The human mind is programmed to remember and respond to stories. For thousands of years, our minds have used stories to understand the world around us and share our experiences. Today, stories are a means of entertainment, a source of inspiration, and a method of connecting with one another in more deep and meaningful ways.
When we think of stories, we typically think of blockbuster films, podcasts, songs, and even whispered urban legends. But how do stories play into the world of businesses and nonprofits? While this practice isn’t much more than harnessing the power of captivating stories, business storytelling remains a mystery to many.
It’s likely due, in part, to the misconception that storytelling doesn’t belong (or doesn’t have value) in a corporate or nonprofit setting— but this simply isn’t the case. In this guide, we’ll discuss everything you need to know about storytelling in business and the world of nonprofits so that you can drive action through human connection.
What is Business Storytelling?
Business storytelling is the act of humanizing the operations, activities, and benefits of an organization using well-crafted, engaging, and relevant stories. The goal is to avoid communicating with its target audience in a way that’s overly sales-y, technical, or uninspired.
Why is Storytelling Important in Business?
- It Sharpens Your Competitive Advantage
Did you know studies have shown storytelling can increase perceived product value by as much as 2,706 percent? No, that massive percentage is not a typo! The story your organization tells truly does shape the thoughts and feelings of your target audience.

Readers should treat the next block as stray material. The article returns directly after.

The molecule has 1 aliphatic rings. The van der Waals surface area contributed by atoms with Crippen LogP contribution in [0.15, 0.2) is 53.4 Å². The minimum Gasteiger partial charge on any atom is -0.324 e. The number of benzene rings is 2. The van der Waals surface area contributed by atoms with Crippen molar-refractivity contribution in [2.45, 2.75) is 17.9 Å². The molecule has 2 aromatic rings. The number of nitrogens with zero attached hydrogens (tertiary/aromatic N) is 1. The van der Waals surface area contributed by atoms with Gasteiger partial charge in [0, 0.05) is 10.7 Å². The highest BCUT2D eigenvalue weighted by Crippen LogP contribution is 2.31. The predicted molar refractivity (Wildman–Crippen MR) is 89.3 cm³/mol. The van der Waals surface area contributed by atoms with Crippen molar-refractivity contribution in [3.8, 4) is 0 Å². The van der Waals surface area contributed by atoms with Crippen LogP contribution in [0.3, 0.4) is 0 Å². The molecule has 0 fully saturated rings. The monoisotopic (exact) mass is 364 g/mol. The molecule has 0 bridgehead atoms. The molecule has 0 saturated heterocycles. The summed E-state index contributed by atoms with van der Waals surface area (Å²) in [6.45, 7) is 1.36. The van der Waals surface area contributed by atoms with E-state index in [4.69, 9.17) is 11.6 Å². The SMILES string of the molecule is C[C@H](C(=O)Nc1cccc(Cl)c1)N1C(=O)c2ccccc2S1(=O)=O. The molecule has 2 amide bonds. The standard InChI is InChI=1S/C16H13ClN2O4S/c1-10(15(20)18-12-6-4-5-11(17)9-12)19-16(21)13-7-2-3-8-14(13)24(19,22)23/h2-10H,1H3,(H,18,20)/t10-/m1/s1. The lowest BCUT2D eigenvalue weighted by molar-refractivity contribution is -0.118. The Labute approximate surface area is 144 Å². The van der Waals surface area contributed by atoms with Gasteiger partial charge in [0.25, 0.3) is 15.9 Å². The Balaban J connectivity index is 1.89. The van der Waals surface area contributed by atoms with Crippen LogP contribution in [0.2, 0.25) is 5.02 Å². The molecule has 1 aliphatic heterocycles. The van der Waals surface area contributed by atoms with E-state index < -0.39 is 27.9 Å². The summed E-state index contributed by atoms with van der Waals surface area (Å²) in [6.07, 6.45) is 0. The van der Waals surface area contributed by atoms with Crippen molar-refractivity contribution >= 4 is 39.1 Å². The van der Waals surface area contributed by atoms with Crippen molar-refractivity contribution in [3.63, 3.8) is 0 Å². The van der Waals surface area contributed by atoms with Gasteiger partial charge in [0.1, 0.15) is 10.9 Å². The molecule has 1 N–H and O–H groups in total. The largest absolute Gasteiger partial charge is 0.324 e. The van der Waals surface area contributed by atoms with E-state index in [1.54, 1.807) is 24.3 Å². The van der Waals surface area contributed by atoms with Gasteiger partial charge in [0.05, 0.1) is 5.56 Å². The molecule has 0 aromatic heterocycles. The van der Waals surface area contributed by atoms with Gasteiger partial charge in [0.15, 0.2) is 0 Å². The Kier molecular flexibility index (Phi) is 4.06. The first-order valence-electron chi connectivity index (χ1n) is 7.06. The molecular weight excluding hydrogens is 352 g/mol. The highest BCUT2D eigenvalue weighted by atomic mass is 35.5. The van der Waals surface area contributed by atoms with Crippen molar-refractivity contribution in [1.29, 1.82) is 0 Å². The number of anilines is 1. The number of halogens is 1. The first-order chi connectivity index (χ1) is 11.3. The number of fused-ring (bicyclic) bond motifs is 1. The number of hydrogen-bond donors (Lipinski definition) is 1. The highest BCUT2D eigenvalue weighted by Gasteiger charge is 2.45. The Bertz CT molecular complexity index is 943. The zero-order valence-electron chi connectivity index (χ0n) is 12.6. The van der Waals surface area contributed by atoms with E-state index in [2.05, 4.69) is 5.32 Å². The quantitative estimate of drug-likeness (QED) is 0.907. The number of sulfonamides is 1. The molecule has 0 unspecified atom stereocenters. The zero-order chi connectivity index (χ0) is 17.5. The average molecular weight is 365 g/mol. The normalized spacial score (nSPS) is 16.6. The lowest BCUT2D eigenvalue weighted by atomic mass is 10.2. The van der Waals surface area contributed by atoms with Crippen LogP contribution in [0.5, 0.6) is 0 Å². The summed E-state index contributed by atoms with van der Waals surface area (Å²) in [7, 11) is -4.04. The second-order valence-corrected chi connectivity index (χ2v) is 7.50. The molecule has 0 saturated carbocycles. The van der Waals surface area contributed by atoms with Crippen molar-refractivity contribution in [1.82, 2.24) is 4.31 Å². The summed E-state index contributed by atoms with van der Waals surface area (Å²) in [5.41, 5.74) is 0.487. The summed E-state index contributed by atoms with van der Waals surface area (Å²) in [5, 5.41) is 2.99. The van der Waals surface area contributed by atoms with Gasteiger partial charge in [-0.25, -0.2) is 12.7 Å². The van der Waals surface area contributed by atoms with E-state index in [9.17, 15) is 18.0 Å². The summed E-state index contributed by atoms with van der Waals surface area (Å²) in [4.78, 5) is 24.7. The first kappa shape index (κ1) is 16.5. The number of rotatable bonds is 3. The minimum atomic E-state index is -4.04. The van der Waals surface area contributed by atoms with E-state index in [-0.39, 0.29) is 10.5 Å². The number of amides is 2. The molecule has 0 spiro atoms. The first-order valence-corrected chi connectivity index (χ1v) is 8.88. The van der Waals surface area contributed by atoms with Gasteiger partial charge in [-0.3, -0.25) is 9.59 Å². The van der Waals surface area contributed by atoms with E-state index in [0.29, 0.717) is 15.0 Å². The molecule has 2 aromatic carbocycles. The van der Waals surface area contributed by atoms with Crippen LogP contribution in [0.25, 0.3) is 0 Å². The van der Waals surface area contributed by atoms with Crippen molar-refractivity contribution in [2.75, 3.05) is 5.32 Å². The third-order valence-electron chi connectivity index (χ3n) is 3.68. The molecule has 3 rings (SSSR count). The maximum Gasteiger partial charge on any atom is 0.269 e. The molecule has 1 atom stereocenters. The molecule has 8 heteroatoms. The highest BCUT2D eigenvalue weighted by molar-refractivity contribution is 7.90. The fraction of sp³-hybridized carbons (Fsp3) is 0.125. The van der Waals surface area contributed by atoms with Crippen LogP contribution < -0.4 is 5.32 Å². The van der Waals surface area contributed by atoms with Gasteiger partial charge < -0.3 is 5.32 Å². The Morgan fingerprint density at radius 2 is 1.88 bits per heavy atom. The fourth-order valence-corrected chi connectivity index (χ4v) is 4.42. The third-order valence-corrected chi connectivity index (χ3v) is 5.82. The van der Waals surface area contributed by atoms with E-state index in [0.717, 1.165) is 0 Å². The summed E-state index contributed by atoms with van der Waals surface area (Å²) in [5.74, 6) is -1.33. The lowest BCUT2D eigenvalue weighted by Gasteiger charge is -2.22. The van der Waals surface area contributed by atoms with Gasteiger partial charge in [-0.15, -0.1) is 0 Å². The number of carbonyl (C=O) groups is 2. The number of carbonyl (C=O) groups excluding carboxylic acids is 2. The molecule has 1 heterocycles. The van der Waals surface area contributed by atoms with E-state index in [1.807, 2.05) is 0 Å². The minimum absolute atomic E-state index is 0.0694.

This is a major point to consider in terms of brand positioning and market share. The more favorably you are viewed by the masses, the more difficult it will be for your competitors to sway the mind’s of potential donors and investors in their favor. Remember, 70 percent of organizations are investing in content marketing (which often revolves around storytelling) so your competitors are almost certainly utilizing this strategy, or they’re in the process of implementing it.
The key here is not to wait until you’re behind the curve. The sooner you establish a meaningful relationship with your target audience, the lower your churn rate will be, and the more optimally you’ll be situated in your corner of the market.
- It Turns Your Team Members into Proud Brand Ambassadors
Did you know that 73 percent of employees who work for purpose-driven brands say they find their work to be engaging? While only 23 percent of those who work for profit-driven organizations say the same?
Storytelling is a vital part of communicating your purpose in a way that’ll resonate with your teams. Stories have been proven to activate the release of oxytocin in the brain— a chemical which results in feelings of trust, empathy, bonding, and emotional well-being. When you use stories to inform your team of the difference your organization is making, the positive change you’re contributing to, or the goals you hope to achieve, you make it easier for them to become invested and more deeply engaged with your vision for the future.